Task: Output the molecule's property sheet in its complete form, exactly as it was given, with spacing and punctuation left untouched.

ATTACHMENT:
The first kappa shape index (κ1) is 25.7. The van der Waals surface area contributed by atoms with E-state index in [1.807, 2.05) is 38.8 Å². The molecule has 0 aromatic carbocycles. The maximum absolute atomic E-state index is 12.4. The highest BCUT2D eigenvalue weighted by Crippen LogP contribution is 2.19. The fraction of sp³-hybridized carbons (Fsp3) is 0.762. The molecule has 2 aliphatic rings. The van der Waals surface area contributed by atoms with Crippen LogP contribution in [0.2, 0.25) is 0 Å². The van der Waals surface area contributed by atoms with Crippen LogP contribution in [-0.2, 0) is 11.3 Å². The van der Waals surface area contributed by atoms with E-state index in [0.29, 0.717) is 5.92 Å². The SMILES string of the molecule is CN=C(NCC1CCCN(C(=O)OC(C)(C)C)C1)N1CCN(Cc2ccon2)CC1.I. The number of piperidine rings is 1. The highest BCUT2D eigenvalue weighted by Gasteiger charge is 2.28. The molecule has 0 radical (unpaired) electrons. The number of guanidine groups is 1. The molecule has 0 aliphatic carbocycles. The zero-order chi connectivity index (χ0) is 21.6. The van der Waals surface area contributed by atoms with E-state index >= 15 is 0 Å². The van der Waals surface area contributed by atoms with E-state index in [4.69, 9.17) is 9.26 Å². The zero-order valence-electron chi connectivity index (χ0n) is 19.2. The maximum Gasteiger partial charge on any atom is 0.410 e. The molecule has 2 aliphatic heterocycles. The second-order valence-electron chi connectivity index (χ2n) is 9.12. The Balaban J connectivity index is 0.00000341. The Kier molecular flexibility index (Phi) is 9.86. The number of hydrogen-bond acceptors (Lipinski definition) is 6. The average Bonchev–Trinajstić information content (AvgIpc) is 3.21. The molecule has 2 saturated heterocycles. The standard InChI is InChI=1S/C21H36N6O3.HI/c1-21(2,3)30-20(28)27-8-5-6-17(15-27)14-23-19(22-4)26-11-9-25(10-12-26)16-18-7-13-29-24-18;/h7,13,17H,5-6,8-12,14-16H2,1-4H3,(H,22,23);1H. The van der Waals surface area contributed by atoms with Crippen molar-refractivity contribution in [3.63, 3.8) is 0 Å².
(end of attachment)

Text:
The first kappa shape index (κ1) is 25.7. The van der Waals surface area contributed by atoms with E-state index in [1.807, 2.05) is 38.8 Å². The molecule has 0 aromatic carbocycles. The maximum absolute atomic E-state index is 12.4. The highest BCUT2D eigenvalue weighted by Crippen LogP contribution is 2.19. The fraction of sp³-hybridized carbons (Fsp3) is 0.762. The molecule has 2 aliphatic rings. The van der Waals surface area contributed by atoms with Crippen LogP contribution in [0.2, 0.25) is 0 Å². The van der Waals surface area contributed by atoms with Crippen LogP contribution in [-0.2, 0) is 11.3 Å². The van der Waals surface area contributed by atoms with E-state index in [0.29, 0.717) is 5.92 Å². The SMILES string of the molecule is CN=C(NCC1CCCN(C(=O)OC(C)(C)C)C1)N1CCN(Cc2ccon2)CC1.I. The number of piperidine rings is 1. The highest BCUT2D eigenvalue weighted by Gasteiger charge is 2.28. The molecule has 0 radical (unpaired) electrons. The number of guanidine groups is 1. The molecule has 0 aliphatic carbocycles. The zero-order chi connectivity index (χ0) is 21.6. The van der Waals surface area contributed by atoms with E-state index >= 15 is 0 Å². The van der Waals surface area contributed by atoms with E-state index in [4.69, 9.17) is 9.26 Å². The zero-order valence-electron chi connectivity index (χ0n) is 19.2. The maximum Gasteiger partial charge on any atom is 0.410 e. The molecule has 2 aliphatic heterocycles. The second-order valence-electron chi connectivity index (χ2n) is 9.12. The Balaban J connectivity index is 0.00000341. The Kier molecular flexibility index (Phi) is 9.86. The number of hydrogen-bond acceptors (Lipinski definition) is 6. The average Bonchev–Trinajstić information content (AvgIpc) is 3.21. The molecule has 2 saturated heterocycles. The standard InChI is InChI=1S/C21H36N6O3.HI/c1-21(2,3)30-20(28)27-8-5-6-17(15-27)14-23-19(22-4)26-11-9-25(10-12-26)16-18-7-13-29-24-18;/h7,13,17H,5-6,8-12,14-16H2,1-4H3,(H,22,23);1H. The van der Waals surface area contributed by atoms with Crippen molar-refractivity contribution in [3.63, 3.8) is 0 Å².